Silence enables a liberal interpretation of constitutional provisions. For instance, the Indian constitution is silent on what constitutes Personal Liberty under Article 21 and this led to the court interpreting it to include various other rights as well. In Maneka Gandhi v. Union of India. It said that personal liberty is of the widest amplitude and covers a variety of rights which go to constitute the personal liberty of a man. Silences and liberal interpretation of the constitutional text is necessary for the evolution and longevity of a constitutional system.

According to Benjamin Constant, constitutions must incorporate silence in order to permit time and experience to improve and complete their( framers of a constitution) work.

Role of judiciary

Judiciary plays a crucial role in interpreting Silences in the constitution since it is the final interpreter of constitutional provisions. It is the role of courts primarily the Supreme court of India to fill the gaps and abeyances through its interpretation. However, at the same time, it has to ensure that it does not result in judicial legislation. Although in extreme cases where there is a legislative vacuum, the courts have cautiously resorted to lawmaking to a certain extent.

In constitutional silence, there is scope for vibrant and liberal interpretation for constitutional courts. When a court refuses to recognize constitutional silence, it can be said that its behaviour is embodying a “constitutional despotism”. This happens when Constitutional courts view law purely as an artefact of the arbitrary will of the supreme lawgiver, similar to Analytical School of Jurisprudence. According to them, law is the command of the sovereign and a law gets the status of law only when it has been recognised as such by the sovereign. This happens when the court adopts a strict textualist approach of reading a constitutional provision as if its meaning is always clear and incontrovertible. In M.P. Sharma v. Satish Chandra (1954) Supreme Court categorically refused to grant a constitutional status to right to privacy by  holding that it isn’t necessary to carve such a  right through a strained construction if the constitution-makers have left it out. However, a progressive interpretation in Justice K.S.Puttaswamy (Retd.) v. Union Of India (2018) resulted in recognition of Right to privacy as inherent in right to Life under Article 21.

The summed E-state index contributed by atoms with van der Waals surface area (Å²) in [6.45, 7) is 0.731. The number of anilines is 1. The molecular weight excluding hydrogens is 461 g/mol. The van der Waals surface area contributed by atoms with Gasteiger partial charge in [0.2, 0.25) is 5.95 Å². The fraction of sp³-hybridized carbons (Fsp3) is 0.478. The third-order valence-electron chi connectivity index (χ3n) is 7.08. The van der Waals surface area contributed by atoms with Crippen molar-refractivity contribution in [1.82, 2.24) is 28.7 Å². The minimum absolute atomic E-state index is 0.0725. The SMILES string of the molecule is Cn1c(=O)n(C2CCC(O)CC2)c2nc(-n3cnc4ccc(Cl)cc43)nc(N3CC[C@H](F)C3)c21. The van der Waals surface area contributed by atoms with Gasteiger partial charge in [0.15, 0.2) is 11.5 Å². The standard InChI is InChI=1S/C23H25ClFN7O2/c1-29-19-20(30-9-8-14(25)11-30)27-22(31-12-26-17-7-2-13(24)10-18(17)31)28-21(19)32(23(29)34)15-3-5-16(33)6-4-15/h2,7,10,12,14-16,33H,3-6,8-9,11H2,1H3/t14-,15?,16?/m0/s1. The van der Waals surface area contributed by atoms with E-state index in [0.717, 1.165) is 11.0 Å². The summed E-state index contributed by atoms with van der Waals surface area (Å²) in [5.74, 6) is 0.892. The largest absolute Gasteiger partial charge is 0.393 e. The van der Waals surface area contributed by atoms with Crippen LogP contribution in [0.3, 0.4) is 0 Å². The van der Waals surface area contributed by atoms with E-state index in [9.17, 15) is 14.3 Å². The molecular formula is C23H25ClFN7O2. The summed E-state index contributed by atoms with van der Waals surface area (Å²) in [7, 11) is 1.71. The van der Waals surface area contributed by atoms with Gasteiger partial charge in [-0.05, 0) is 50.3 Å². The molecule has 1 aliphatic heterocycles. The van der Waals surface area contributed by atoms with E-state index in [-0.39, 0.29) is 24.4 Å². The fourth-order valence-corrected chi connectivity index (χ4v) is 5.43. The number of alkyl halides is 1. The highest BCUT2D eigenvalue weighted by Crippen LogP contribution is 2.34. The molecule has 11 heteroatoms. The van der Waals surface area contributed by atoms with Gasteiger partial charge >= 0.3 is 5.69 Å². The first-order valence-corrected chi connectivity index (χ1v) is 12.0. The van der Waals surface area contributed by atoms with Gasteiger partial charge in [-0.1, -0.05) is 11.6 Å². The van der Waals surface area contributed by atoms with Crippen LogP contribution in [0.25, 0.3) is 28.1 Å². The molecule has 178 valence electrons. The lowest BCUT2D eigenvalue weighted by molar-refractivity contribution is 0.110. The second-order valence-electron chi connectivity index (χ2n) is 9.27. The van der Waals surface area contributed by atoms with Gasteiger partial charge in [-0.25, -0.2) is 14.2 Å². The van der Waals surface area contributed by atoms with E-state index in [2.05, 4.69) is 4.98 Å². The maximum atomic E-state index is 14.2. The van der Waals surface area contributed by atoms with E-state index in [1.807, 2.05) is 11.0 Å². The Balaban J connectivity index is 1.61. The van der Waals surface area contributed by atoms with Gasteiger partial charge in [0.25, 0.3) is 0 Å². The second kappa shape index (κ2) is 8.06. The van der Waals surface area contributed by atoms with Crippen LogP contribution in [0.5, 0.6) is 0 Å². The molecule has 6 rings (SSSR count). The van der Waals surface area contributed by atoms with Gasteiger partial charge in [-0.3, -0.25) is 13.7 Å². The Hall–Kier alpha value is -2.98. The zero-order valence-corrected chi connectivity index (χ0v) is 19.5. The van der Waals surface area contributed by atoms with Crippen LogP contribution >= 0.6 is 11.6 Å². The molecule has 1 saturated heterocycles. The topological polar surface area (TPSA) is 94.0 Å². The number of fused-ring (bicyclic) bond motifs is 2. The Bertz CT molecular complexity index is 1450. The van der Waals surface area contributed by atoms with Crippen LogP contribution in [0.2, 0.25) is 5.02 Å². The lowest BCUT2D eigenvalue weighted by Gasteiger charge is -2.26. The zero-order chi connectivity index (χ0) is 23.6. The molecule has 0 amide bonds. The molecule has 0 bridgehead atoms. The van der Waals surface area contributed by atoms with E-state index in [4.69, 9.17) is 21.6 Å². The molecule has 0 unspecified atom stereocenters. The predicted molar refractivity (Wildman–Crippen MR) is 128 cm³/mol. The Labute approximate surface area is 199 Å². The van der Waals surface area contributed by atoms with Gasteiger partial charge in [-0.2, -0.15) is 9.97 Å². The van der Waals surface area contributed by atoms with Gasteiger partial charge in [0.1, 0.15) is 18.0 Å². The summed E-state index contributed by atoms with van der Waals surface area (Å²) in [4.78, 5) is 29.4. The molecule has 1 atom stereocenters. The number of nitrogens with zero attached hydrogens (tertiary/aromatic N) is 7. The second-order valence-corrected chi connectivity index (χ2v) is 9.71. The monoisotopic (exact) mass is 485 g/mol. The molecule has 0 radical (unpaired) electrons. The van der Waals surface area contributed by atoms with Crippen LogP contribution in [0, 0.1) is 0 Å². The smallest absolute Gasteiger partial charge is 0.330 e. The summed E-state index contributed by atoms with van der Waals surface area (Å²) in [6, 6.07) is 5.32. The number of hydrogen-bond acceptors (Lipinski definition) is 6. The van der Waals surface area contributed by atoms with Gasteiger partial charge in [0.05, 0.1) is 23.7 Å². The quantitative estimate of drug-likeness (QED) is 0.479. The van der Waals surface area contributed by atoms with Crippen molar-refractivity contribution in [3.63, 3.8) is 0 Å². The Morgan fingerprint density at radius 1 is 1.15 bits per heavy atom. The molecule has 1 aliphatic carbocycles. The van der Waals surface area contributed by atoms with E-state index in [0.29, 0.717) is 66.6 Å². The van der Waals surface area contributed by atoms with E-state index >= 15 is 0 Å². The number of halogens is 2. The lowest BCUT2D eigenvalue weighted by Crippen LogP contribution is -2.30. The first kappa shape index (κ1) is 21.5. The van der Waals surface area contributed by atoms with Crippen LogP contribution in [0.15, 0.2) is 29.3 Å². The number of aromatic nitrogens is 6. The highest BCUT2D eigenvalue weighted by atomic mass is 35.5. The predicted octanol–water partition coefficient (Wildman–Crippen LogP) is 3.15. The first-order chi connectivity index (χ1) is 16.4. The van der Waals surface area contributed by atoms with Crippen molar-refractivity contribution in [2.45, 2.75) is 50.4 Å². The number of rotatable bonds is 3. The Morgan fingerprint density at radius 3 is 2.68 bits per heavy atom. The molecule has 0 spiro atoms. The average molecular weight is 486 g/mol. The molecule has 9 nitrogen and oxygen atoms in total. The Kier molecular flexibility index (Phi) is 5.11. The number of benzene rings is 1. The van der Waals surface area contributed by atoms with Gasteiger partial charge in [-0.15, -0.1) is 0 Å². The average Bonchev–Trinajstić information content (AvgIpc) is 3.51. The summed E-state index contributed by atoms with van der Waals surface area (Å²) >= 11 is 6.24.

It is the duty of Constitutional courts to interpret the constitutional text with the normative substantive conception of justice. Constitutional despotism reduces constitutional law to merely “a set of ultimate commands whose only function is to resolve conflicting commands within the law”. (See here). It is against the living tree doctrine which treats the constitution as a living document which changes with time to be inclusive as much as possible.